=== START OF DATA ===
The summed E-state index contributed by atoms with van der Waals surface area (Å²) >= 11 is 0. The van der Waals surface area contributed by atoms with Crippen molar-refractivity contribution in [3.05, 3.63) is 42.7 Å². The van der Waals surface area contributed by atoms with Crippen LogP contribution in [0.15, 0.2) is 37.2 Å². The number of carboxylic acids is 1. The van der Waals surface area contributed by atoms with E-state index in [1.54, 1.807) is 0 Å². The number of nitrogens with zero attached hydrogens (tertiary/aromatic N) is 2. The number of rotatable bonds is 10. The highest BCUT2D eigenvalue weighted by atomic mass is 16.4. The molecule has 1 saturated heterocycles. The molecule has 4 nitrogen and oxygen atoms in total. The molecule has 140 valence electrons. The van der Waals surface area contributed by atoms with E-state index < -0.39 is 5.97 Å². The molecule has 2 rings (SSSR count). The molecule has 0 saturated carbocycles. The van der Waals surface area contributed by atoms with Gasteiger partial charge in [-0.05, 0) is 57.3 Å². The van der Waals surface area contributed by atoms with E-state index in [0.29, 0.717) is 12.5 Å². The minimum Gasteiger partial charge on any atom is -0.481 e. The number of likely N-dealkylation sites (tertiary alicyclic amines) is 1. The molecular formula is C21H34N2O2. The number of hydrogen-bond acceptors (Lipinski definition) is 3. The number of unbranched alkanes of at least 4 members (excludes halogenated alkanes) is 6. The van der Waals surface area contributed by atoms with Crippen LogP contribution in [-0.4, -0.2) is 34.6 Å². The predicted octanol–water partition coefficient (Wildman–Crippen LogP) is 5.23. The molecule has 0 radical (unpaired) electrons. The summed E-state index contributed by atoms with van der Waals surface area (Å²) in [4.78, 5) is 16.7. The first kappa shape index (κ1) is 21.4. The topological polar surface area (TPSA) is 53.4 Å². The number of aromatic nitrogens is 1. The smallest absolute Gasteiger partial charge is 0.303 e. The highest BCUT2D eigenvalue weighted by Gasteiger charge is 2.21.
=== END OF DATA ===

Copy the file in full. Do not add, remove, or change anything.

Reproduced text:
The summed E-state index contributed by atoms with van der Waals surface area (Å²) >= 11 is 0. The van der Waals surface area contributed by atoms with Crippen molar-refractivity contribution in [3.05, 3.63) is 42.7 Å². The van der Waals surface area contributed by atoms with Crippen LogP contribution in [0.15, 0.2) is 37.2 Å². The number of carboxylic acids is 1. The van der Waals surface area contributed by atoms with E-state index in [1.54, 1.807) is 0 Å². The number of nitrogens with zero attached hydrogens (tertiary/aromatic N) is 2. The number of rotatable bonds is 10. The highest BCUT2D eigenvalue weighted by atomic mass is 16.4. The molecule has 1 saturated heterocycles. The molecule has 4 nitrogen and oxygen atoms in total. The molecule has 140 valence electrons. The van der Waals surface area contributed by atoms with E-state index < -0.39 is 5.97 Å². The molecule has 2 rings (SSSR count). The molecule has 0 saturated carbocycles. The van der Waals surface area contributed by atoms with Gasteiger partial charge in [-0.05, 0) is 57.3 Å². The van der Waals surface area contributed by atoms with E-state index in [0.29, 0.717) is 12.5 Å². The minimum Gasteiger partial charge on any atom is -0.481 e. The number of likely N-dealkylation sites (tertiary alicyclic amines) is 1. The molecular formula is C21H34N2O2. The number of hydrogen-bond acceptors (Lipinski definition) is 3. The number of unbranched alkanes of at least 4 members (excludes halogenated alkanes) is 6. The van der Waals surface area contributed by atoms with Crippen LogP contribution in [-0.4, -0.2) is 34.6 Å². The predicted octanol–water partition coefficient (Wildman–Crippen LogP) is 5.23. The molecule has 0 radical (unpaired) electrons. The summed E-state index contributed by atoms with van der Waals surface area (Å²) in [4.78, 5) is 16.7. The first kappa shape index (κ1) is 21.4. The topological polar surface area (TPSA) is 53.4 Å². The number of aromatic nitrogens is 1. The smallest absolute Gasteiger partial charge is 0.303 e. The highest BCUT2D eigenvalue weighted by Gasteiger charge is 2.21.